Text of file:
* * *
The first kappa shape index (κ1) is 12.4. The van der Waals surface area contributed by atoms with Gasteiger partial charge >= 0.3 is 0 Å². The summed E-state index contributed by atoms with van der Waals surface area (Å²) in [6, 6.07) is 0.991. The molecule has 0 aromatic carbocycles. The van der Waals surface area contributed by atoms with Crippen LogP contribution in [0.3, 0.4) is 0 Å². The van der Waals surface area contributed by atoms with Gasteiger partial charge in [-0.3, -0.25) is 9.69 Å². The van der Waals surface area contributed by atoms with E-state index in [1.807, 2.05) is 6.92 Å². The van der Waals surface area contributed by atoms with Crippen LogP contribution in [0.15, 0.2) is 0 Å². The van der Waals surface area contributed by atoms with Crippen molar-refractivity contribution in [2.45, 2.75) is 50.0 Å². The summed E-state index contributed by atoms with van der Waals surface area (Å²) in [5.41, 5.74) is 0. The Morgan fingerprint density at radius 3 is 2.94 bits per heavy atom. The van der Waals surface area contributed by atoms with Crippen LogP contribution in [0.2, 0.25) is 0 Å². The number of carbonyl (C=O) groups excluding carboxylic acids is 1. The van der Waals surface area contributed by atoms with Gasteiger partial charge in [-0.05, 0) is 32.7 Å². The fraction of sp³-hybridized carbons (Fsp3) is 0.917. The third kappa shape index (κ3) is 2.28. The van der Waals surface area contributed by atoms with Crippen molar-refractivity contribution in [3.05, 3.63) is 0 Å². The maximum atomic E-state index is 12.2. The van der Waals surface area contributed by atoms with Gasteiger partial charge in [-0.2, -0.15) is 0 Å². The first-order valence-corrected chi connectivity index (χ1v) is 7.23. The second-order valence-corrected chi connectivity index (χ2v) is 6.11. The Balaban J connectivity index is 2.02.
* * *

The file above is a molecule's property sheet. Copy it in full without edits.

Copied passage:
The first kappa shape index (κ1) is 12.4. The van der Waals surface area contributed by atoms with Gasteiger partial charge >= 0.3 is 0 Å². The summed E-state index contributed by atoms with van der Waals surface area (Å²) in [6, 6.07) is 0.991. The molecule has 0 aromatic carbocycles. The van der Waals surface area contributed by atoms with Crippen LogP contribution in [0.3, 0.4) is 0 Å². The van der Waals surface area contributed by atoms with Gasteiger partial charge in [-0.3, -0.25) is 9.69 Å². The van der Waals surface area contributed by atoms with E-state index in [1.807, 2.05) is 6.92 Å². The van der Waals surface area contributed by atoms with Crippen LogP contribution in [0.15, 0.2) is 0 Å². The van der Waals surface area contributed by atoms with Crippen molar-refractivity contribution in [2.45, 2.75) is 50.0 Å². The summed E-state index contributed by atoms with van der Waals surface area (Å²) in [5.41, 5.74) is 0. The Morgan fingerprint density at radius 3 is 2.94 bits per heavy atom. The van der Waals surface area contributed by atoms with Crippen LogP contribution in [0.2, 0.25) is 0 Å². The number of carbonyl (C=O) groups excluding carboxylic acids is 1. The van der Waals surface area contributed by atoms with Gasteiger partial charge in [-0.05, 0) is 32.7 Å². The fraction of sp³-hybridized carbons (Fsp3) is 0.917. The third kappa shape index (κ3) is 2.28. The van der Waals surface area contributed by atoms with Crippen molar-refractivity contribution in [3.05, 3.63) is 0 Å². The maximum atomic E-state index is 12.2. The van der Waals surface area contributed by atoms with Gasteiger partial charge in [-0.2, -0.15) is 0 Å². The first-order valence-corrected chi connectivity index (χ1v) is 7.23. The second-order valence-corrected chi connectivity index (χ2v) is 6.11. The Balaban J connectivity index is 2.02.